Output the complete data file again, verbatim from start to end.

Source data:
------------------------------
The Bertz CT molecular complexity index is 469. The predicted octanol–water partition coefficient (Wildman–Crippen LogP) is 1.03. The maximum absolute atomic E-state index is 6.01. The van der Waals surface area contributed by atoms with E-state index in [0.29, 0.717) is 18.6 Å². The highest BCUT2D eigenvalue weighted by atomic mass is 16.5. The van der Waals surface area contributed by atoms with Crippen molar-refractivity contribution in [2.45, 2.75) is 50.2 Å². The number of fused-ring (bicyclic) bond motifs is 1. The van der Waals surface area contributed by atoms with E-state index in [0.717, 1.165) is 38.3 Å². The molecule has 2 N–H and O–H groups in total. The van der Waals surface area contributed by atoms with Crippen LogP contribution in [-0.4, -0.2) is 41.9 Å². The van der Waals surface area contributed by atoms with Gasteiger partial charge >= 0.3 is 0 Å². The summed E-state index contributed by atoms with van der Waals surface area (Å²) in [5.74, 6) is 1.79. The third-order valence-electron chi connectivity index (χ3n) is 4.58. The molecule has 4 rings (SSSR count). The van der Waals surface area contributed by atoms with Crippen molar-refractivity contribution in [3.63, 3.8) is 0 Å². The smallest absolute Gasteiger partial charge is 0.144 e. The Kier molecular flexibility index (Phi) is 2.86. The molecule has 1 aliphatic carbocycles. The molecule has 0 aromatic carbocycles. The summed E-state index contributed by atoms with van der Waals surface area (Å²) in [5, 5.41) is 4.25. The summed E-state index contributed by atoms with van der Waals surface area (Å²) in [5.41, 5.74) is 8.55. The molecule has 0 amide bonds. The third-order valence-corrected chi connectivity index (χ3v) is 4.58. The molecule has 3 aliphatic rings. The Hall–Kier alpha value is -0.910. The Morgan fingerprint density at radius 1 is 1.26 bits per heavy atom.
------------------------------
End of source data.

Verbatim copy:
The Bertz CT molecular complexity index is 469. The predicted octanol–water partition coefficient (Wildman–Crippen LogP) is 1.03. The maximum absolute atomic E-state index is 6.01. The van der Waals surface area contributed by atoms with E-state index in [0.29, 0.717) is 18.6 Å². The highest BCUT2D eigenvalue weighted by atomic mass is 16.5. The van der Waals surface area contributed by atoms with Crippen molar-refractivity contribution in [2.45, 2.75) is 50.2 Å². The number of fused-ring (bicyclic) bond motifs is 1. The van der Waals surface area contributed by atoms with E-state index in [0.717, 1.165) is 38.3 Å². The molecule has 2 N–H and O–H groups in total. The van der Waals surface area contributed by atoms with Crippen LogP contribution in [-0.4, -0.2) is 41.9 Å². The van der Waals surface area contributed by atoms with Gasteiger partial charge >= 0.3 is 0 Å². The summed E-state index contributed by atoms with van der Waals surface area (Å²) in [5.74, 6) is 1.79. The third-order valence-electron chi connectivity index (χ3n) is 4.58. The molecule has 4 rings (SSSR count). The van der Waals surface area contributed by atoms with Crippen molar-refractivity contribution in [3.63, 3.8) is 0 Å². The smallest absolute Gasteiger partial charge is 0.144 e. The Kier molecular flexibility index (Phi) is 2.86. The molecule has 1 aliphatic carbocycles. The molecule has 0 aromatic carbocycles. The summed E-state index contributed by atoms with van der Waals surface area (Å²) in [5, 5.41) is 4.25. The summed E-state index contributed by atoms with van der Waals surface area (Å²) in [5.41, 5.74) is 8.55. The molecule has 0 amide bonds. The third-order valence-corrected chi connectivity index (χ3v) is 4.58. The molecule has 3 aliphatic rings. The Hall–Kier alpha value is -0.910. The Morgan fingerprint density at radius 1 is 1.26 bits per heavy atom.